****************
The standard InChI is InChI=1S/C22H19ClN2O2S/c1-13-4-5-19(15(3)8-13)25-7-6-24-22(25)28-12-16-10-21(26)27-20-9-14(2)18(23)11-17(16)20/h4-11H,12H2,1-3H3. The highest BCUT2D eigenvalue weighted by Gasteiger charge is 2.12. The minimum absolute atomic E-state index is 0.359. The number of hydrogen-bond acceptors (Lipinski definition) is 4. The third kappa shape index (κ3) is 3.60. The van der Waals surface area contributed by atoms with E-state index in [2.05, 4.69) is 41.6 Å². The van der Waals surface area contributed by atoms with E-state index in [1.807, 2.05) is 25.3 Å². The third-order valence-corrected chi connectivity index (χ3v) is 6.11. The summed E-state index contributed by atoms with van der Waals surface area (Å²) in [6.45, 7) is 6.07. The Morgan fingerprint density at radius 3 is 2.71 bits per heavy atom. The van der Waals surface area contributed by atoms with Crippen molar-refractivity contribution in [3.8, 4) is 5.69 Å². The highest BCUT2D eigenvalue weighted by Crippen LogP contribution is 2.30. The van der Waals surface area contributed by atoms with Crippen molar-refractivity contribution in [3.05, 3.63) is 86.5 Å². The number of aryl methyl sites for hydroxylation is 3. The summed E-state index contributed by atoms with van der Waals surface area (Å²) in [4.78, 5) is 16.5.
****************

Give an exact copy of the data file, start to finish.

The standard InChI is InChI=1S/C22H19ClN2O2S/c1-13-4-5-19(15(3)8-13)25-7-6-24-22(25)28-12-16-10-21(26)27-20-9-14(2)18(23)11-17(16)20/h4-11H,12H2,1-3H3. The highest BCUT2D eigenvalue weighted by Gasteiger charge is 2.12. The minimum absolute atomic E-state index is 0.359. The number of hydrogen-bond acceptors (Lipinski definition) is 4. The third kappa shape index (κ3) is 3.60. The van der Waals surface area contributed by atoms with E-state index in [2.05, 4.69) is 41.6 Å². The van der Waals surface area contributed by atoms with E-state index in [1.807, 2.05) is 25.3 Å². The third-order valence-corrected chi connectivity index (χ3v) is 6.11. The summed E-state index contributed by atoms with van der Waals surface area (Å²) in [6.45, 7) is 6.07. The Morgan fingerprint density at radius 3 is 2.71 bits per heavy atom. The van der Waals surface area contributed by atoms with Crippen molar-refractivity contribution in [3.8, 4) is 5.69 Å². The highest BCUT2D eigenvalue weighted by Crippen LogP contribution is 2.30. The van der Waals surface area contributed by atoms with Crippen molar-refractivity contribution in [3.05, 3.63) is 86.5 Å². The number of aryl methyl sites for hydroxylation is 3. The summed E-state index contributed by atoms with van der Waals surface area (Å²) in [4.78, 5) is 16.5.